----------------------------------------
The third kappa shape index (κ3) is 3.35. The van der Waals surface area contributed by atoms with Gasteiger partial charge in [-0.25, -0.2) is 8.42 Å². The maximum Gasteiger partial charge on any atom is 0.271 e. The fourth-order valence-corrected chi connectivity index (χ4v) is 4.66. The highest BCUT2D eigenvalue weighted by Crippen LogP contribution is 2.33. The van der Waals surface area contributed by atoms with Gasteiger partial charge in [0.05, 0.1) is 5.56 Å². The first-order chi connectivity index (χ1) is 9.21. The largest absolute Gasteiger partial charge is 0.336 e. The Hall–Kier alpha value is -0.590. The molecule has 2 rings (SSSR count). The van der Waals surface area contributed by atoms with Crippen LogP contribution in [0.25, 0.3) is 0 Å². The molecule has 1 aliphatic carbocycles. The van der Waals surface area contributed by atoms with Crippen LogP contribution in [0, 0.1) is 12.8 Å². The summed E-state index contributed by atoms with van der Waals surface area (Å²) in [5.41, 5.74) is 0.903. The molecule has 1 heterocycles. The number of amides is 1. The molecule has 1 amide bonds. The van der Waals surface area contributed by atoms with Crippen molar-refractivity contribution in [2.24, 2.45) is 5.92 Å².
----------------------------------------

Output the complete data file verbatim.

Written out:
The third kappa shape index (κ3) is 3.35. The van der Waals surface area contributed by atoms with Gasteiger partial charge in [-0.25, -0.2) is 8.42 Å². The maximum Gasteiger partial charge on any atom is 0.271 e. The fourth-order valence-corrected chi connectivity index (χ4v) is 4.66. The highest BCUT2D eigenvalue weighted by Crippen LogP contribution is 2.33. The van der Waals surface area contributed by atoms with Gasteiger partial charge in [0.05, 0.1) is 5.56 Å². The first-order chi connectivity index (χ1) is 9.21. The largest absolute Gasteiger partial charge is 0.336 e. The Hall–Kier alpha value is -0.590. The molecule has 2 rings (SSSR count). The van der Waals surface area contributed by atoms with Crippen LogP contribution in [0.25, 0.3) is 0 Å². The molecule has 1 aliphatic carbocycles. The van der Waals surface area contributed by atoms with Crippen LogP contribution in [0, 0.1) is 12.8 Å². The summed E-state index contributed by atoms with van der Waals surface area (Å²) in [5.41, 5.74) is 0.903. The molecule has 1 heterocycles. The number of amides is 1. The molecule has 1 amide bonds. The van der Waals surface area contributed by atoms with Crippen molar-refractivity contribution in [2.24, 2.45) is 5.92 Å².